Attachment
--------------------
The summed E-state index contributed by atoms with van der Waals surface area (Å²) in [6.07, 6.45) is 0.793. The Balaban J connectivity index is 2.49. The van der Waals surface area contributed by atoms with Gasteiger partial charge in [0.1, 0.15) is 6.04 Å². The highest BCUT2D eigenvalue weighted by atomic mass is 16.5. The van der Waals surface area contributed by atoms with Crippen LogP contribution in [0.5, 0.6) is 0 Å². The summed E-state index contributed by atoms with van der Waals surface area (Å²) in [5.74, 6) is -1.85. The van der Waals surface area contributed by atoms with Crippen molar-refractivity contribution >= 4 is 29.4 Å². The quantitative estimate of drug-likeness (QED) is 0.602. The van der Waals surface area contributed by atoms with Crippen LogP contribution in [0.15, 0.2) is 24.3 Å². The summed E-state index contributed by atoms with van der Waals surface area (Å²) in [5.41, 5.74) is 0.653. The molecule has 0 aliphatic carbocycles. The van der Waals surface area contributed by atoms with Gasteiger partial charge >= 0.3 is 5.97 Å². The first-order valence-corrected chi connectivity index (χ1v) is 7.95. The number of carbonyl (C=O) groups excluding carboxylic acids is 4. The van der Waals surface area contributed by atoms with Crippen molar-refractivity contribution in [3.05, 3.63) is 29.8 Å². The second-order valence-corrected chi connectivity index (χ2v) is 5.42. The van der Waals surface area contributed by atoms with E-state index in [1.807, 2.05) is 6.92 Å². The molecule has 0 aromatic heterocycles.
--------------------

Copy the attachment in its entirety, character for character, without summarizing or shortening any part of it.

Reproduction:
The summed E-state index contributed by atoms with van der Waals surface area (Å²) in [6.07, 6.45) is 0.793. The Balaban J connectivity index is 2.49. The van der Waals surface area contributed by atoms with Gasteiger partial charge in [0.1, 0.15) is 6.04 Å². The highest BCUT2D eigenvalue weighted by atomic mass is 16.5. The van der Waals surface area contributed by atoms with Crippen LogP contribution in [0.5, 0.6) is 0 Å². The summed E-state index contributed by atoms with van der Waals surface area (Å²) in [5.74, 6) is -1.85. The van der Waals surface area contributed by atoms with Crippen molar-refractivity contribution >= 4 is 29.4 Å². The quantitative estimate of drug-likeness (QED) is 0.602. The van der Waals surface area contributed by atoms with Crippen LogP contribution in [0.15, 0.2) is 24.3 Å². The summed E-state index contributed by atoms with van der Waals surface area (Å²) in [5.41, 5.74) is 0.653. The molecule has 0 aliphatic carbocycles. The van der Waals surface area contributed by atoms with Gasteiger partial charge >= 0.3 is 5.97 Å². The first-order valence-corrected chi connectivity index (χ1v) is 7.95. The number of carbonyl (C=O) groups excluding carboxylic acids is 4. The van der Waals surface area contributed by atoms with Crippen molar-refractivity contribution in [3.05, 3.63) is 29.8 Å². The second-order valence-corrected chi connectivity index (χ2v) is 5.42. The van der Waals surface area contributed by atoms with E-state index in [1.807, 2.05) is 6.92 Å². The molecule has 0 aromatic heterocycles.